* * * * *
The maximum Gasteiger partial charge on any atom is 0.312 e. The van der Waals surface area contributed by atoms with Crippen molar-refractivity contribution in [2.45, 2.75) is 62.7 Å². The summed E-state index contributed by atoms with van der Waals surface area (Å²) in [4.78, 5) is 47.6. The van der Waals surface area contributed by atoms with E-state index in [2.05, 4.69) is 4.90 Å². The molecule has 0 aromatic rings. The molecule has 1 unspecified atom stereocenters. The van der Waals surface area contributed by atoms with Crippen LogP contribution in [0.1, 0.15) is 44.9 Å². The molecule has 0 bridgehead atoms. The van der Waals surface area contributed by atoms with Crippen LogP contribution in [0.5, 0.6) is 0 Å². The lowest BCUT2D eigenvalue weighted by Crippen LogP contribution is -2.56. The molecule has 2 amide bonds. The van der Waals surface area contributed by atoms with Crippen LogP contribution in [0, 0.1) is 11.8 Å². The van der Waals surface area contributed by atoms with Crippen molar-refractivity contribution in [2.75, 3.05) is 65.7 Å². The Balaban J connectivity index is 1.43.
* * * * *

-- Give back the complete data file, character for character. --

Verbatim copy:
The maximum Gasteiger partial charge on any atom is 0.312 e. The van der Waals surface area contributed by atoms with Crippen molar-refractivity contribution in [2.45, 2.75) is 62.7 Å². The summed E-state index contributed by atoms with van der Waals surface area (Å²) in [4.78, 5) is 47.6. The van der Waals surface area contributed by atoms with E-state index in [2.05, 4.69) is 4.90 Å². The molecule has 0 aromatic rings. The molecule has 1 unspecified atom stereocenters. The van der Waals surface area contributed by atoms with Crippen LogP contribution in [0.1, 0.15) is 44.9 Å². The molecule has 0 bridgehead atoms. The van der Waals surface area contributed by atoms with Crippen LogP contribution in [0.5, 0.6) is 0 Å². The lowest BCUT2D eigenvalue weighted by Crippen LogP contribution is -2.56. The molecule has 2 amide bonds. The van der Waals surface area contributed by atoms with Crippen LogP contribution in [0, 0.1) is 11.8 Å². The van der Waals surface area contributed by atoms with Crippen molar-refractivity contribution in [2.75, 3.05) is 65.7 Å². The Balaban J connectivity index is 1.43.